The General Court of the European Union allows Guerlain’s lipstick design to be registered as a trademark

by Vanessa Guzek

Last Wednesday, July 14, the General Court of the European Union annulled an earlier decision of the European Union Intellectual Property Office (“EUIPO”) and its First Board of Appeal of  EUIPO of June 2, 2020 (Case R 2292/2019-1), which refused the registration of the three-dimensional shape of the lipstick case of the French trademark Guerlain as an European trademark on the grounds that the three-dimensional packaging design did not have the distinctive character necessary to serve as a mark under Article 7, paragraph 1(b) of Regulation (EU) 2017/1001, considering that the usual lipsticks on the market were not significantly different, as, according to EUIPO, they were all cylindrical in shape and consumers were used to oval-shaped packaging. Furthermore, the First Board of Appeal considered that, even assuming that the mark applied for was different from all other shapes of lipsticks on the market, it was common to find multiple shapes and that the specific characteristics of the mark did not allow it to be significantly distinguished from the other shapes commonly found on the market, so that it would be perceived as a variant of them.

In its judgment, the General Court of the EU considers that the mark represented in Guerlain’s application does in fact have distinctive character “because it departs significantly from the norm and customs of the lipstick sector”, and specifically focused on two points to support its decision:

First, the court held that “the assessment of the distinctive character of an EU trademark is not based on the originality or lack of use of the mark in the field of the goods and services concerned”, and furthermore, “the mere novelty of [a] shape is not sufficient to conclude that there is distinctive character”. At the same time, the court stated that “a three-dimensional mark constructed by the shape of the product for which registration is sought must necessarily depart significantly from the norm or custom of the sector concerned in order to have distinctive character, so that the mere novelty of such shape is not sufficient to conclude that there is such character, since the decisive criterion is the capacity of such shape to fulfill the function of indicating commercial origin.”

Second, the court stated that the fact that they have a high-quality design does not, in and of itself, mean that the three-dimensional shape of those products is distinguishable from the products of others in the market. Although the court stated that it is appropriate to take into account “the aesthetic aspect of a mark“, such consideration does not amount to an assessment of the “attractiveness of the product in question” and, instead, is made in order to determine whether the product is capable of generating “an objective and uncommon visual effect in the eyes of the relevant public”, and, therefore, of differentiating it from other products on the market.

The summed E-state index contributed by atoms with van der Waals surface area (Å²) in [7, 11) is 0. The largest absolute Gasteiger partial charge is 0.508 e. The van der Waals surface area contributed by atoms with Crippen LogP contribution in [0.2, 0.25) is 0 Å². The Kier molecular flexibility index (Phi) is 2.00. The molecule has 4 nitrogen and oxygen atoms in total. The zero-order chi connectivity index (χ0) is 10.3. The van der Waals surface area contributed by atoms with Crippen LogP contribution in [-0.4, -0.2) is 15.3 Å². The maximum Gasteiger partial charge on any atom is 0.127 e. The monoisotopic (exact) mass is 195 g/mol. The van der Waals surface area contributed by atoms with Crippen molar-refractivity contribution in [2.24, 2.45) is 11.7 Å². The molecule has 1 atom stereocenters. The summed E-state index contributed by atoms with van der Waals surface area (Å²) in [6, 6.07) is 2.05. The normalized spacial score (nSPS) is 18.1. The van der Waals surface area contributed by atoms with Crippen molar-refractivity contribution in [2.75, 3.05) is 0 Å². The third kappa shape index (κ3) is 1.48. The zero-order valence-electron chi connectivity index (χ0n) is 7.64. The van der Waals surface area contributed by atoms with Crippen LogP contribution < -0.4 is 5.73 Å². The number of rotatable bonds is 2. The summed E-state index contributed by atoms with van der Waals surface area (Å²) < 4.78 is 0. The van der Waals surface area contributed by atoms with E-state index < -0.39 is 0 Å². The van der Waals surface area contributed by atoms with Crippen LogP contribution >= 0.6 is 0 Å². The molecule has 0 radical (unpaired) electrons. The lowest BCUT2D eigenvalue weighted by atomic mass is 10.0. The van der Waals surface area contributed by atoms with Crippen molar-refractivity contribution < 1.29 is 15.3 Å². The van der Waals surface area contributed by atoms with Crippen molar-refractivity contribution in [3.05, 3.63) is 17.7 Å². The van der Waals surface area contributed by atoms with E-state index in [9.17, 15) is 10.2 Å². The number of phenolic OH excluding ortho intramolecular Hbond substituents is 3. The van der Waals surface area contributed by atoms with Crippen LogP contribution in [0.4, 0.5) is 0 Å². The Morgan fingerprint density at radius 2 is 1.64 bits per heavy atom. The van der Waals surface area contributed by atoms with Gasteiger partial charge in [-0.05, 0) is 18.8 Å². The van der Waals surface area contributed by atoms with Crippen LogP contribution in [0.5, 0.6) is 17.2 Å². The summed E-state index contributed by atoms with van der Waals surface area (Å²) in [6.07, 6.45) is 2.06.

As a result of its earlier groundings, the General Court found that Guerlain’s lipstick shape is “uncommon for a lipstick and differs from any other shape existing on the market,” allowing the court to declare that the mark has distinctive character and can be registered with the EUIPO for use on “lipstick” products.

Eleonora Rosati, professor of intellectual property law and director of the Institute for Intellectual Property and Market Law at Stockholm University, says the General Court’s decision “represents a sensible outcome and brings some refreshing news to trademark applicants who want to register marks in a conventional or less conventional way.” It is also a particularly welcome development for the fashion industry, he says, as “in the last 2-3 years, on their own, things have been pretty bleak for trademark applications relating to such signs.” For example, he notes that the Court of Justice of the European Union “held that Birkenstock’s surface pattern mark lacks distinctive character (C-26/17 P); LVMH has still not been able to get its Damier Azur pattern registered (although things may now improve; T-105/19); Moon Boots’ shape may be copyrightable (in Italy), but has so far been unsuccessful on the trademark registration front (1093/2019-1); and Buffalo Boots’ position mark has not yet been found registrable (2167/2019-1).”


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